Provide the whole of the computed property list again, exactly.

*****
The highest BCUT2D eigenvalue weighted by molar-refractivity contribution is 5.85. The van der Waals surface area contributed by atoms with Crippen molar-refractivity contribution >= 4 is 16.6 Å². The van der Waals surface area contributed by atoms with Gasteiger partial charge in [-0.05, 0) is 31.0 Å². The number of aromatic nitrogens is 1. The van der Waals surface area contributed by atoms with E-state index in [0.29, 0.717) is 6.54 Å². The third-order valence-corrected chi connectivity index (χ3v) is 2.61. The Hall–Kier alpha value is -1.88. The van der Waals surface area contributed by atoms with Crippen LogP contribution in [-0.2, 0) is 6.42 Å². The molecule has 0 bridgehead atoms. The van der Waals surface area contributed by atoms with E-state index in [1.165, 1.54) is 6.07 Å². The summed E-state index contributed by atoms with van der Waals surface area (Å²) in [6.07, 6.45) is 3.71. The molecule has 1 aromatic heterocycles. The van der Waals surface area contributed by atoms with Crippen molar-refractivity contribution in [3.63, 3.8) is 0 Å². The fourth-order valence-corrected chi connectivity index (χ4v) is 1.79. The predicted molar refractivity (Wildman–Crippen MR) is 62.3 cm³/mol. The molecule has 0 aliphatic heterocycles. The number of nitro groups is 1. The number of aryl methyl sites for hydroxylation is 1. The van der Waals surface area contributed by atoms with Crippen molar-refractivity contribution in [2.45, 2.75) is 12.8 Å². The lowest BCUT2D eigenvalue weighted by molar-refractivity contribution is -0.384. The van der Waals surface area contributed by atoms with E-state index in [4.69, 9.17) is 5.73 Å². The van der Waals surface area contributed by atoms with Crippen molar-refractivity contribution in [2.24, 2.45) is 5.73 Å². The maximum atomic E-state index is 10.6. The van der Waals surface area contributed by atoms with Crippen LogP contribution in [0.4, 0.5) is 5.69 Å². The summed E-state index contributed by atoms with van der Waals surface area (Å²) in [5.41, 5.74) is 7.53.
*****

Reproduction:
The highest BCUT2D eigenvalue weighted by molar-refractivity contribution is 5.85. The van der Waals surface area contributed by atoms with Crippen molar-refractivity contribution >= 4 is 16.6 Å². The van der Waals surface area contributed by atoms with Gasteiger partial charge in [-0.05, 0) is 31.0 Å². The number of aromatic nitrogens is 1. The van der Waals surface area contributed by atoms with E-state index in [0.29, 0.717) is 6.54 Å². The third-order valence-corrected chi connectivity index (χ3v) is 2.61. The Hall–Kier alpha value is -1.88. The van der Waals surface area contributed by atoms with Crippen LogP contribution in [-0.2, 0) is 6.42 Å². The molecule has 0 bridgehead atoms. The van der Waals surface area contributed by atoms with E-state index in [1.165, 1.54) is 6.07 Å². The summed E-state index contributed by atoms with van der Waals surface area (Å²) in [6.07, 6.45) is 3.71. The molecule has 1 aromatic heterocycles. The van der Waals surface area contributed by atoms with Crippen molar-refractivity contribution in [3.63, 3.8) is 0 Å². The fourth-order valence-corrected chi connectivity index (χ4v) is 1.79. The predicted molar refractivity (Wildman–Crippen MR) is 62.3 cm³/mol. The molecule has 0 aliphatic heterocycles. The number of nitro groups is 1. The number of aryl methyl sites for hydroxylation is 1. The van der Waals surface area contributed by atoms with Crippen molar-refractivity contribution in [2.45, 2.75) is 12.8 Å². The lowest BCUT2D eigenvalue weighted by molar-refractivity contribution is -0.384. The van der Waals surface area contributed by atoms with E-state index in [4.69, 9.17) is 5.73 Å². The van der Waals surface area contributed by atoms with Crippen molar-refractivity contribution in [2.24, 2.45) is 5.73 Å². The maximum atomic E-state index is 10.6. The van der Waals surface area contributed by atoms with Crippen LogP contribution in [0.4, 0.5) is 5.69 Å². The summed E-state index contributed by atoms with van der Waals surface area (Å²) in [5.41, 5.74) is 7.53.